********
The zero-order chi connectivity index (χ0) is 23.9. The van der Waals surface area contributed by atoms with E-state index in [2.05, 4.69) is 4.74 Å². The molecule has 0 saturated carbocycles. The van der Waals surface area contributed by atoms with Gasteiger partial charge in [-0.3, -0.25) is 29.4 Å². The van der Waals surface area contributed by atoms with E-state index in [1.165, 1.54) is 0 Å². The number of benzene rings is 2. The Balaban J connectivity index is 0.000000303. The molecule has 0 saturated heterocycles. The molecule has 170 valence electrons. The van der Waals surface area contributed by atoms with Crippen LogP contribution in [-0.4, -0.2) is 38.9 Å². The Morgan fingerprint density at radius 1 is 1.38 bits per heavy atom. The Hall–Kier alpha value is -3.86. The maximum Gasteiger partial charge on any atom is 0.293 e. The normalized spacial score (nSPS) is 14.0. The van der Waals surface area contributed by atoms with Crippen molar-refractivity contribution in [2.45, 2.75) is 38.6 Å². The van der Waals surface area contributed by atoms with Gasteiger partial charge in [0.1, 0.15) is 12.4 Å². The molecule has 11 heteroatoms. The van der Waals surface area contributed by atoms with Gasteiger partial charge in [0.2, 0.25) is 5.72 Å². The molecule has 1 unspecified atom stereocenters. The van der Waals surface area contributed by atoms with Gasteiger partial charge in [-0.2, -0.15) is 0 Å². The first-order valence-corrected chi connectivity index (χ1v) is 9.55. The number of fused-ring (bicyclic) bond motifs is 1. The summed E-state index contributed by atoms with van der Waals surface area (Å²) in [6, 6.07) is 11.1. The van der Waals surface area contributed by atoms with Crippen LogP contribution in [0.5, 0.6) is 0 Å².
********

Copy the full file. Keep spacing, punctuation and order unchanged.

The zero-order chi connectivity index (χ0) is 23.9. The van der Waals surface area contributed by atoms with E-state index in [2.05, 4.69) is 4.74 Å². The molecule has 0 saturated carbocycles. The van der Waals surface area contributed by atoms with Gasteiger partial charge in [-0.3, -0.25) is 29.4 Å². The van der Waals surface area contributed by atoms with E-state index in [1.165, 1.54) is 0 Å². The number of benzene rings is 2. The Balaban J connectivity index is 0.000000303. The molecule has 0 saturated heterocycles. The molecule has 170 valence electrons. The van der Waals surface area contributed by atoms with Crippen LogP contribution in [-0.4, -0.2) is 38.9 Å². The Morgan fingerprint density at radius 1 is 1.38 bits per heavy atom. The Hall–Kier alpha value is -3.86. The maximum Gasteiger partial charge on any atom is 0.293 e. The normalized spacial score (nSPS) is 14.0. The van der Waals surface area contributed by atoms with Crippen molar-refractivity contribution in [2.45, 2.75) is 38.6 Å². The van der Waals surface area contributed by atoms with Gasteiger partial charge in [0.1, 0.15) is 12.4 Å². The molecule has 11 heteroatoms. The van der Waals surface area contributed by atoms with Gasteiger partial charge in [0.2, 0.25) is 5.72 Å². The molecule has 1 unspecified atom stereocenters. The van der Waals surface area contributed by atoms with Gasteiger partial charge in [-0.2, -0.15) is 0 Å². The first-order valence-corrected chi connectivity index (χ1v) is 9.55. The number of fused-ring (bicyclic) bond motifs is 1. The summed E-state index contributed by atoms with van der Waals surface area (Å²) in [6, 6.07) is 11.1. The van der Waals surface area contributed by atoms with Crippen LogP contribution in [0.5, 0.6) is 0 Å².